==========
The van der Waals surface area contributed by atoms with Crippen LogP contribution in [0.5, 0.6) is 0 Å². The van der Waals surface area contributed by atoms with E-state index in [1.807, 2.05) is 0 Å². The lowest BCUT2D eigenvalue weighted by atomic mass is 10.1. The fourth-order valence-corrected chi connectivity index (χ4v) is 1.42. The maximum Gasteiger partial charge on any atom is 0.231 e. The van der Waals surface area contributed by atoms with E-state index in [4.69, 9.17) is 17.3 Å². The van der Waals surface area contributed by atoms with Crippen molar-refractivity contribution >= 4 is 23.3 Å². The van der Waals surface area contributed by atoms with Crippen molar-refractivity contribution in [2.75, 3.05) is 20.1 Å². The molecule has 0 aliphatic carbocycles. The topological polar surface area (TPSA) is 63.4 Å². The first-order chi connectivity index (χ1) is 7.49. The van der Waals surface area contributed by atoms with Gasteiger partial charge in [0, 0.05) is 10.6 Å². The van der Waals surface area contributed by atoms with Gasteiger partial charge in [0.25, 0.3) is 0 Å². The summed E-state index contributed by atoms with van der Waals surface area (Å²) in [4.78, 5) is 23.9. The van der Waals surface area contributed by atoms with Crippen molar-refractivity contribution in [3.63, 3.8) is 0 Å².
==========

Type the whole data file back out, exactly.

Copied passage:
The van der Waals surface area contributed by atoms with Crippen LogP contribution in [0.5, 0.6) is 0 Å². The van der Waals surface area contributed by atoms with E-state index in [1.807, 2.05) is 0 Å². The lowest BCUT2D eigenvalue weighted by atomic mass is 10.1. The fourth-order valence-corrected chi connectivity index (χ4v) is 1.42. The maximum Gasteiger partial charge on any atom is 0.231 e. The van der Waals surface area contributed by atoms with E-state index in [4.69, 9.17) is 17.3 Å². The van der Waals surface area contributed by atoms with Crippen molar-refractivity contribution >= 4 is 23.3 Å². The van der Waals surface area contributed by atoms with Crippen molar-refractivity contribution in [2.75, 3.05) is 20.1 Å². The molecule has 0 aliphatic carbocycles. The topological polar surface area (TPSA) is 63.4 Å². The first-order chi connectivity index (χ1) is 7.49. The van der Waals surface area contributed by atoms with Gasteiger partial charge in [0, 0.05) is 10.6 Å². The van der Waals surface area contributed by atoms with Gasteiger partial charge in [0.25, 0.3) is 0 Å². The summed E-state index contributed by atoms with van der Waals surface area (Å²) in [4.78, 5) is 23.9. The van der Waals surface area contributed by atoms with Crippen molar-refractivity contribution in [3.63, 3.8) is 0 Å².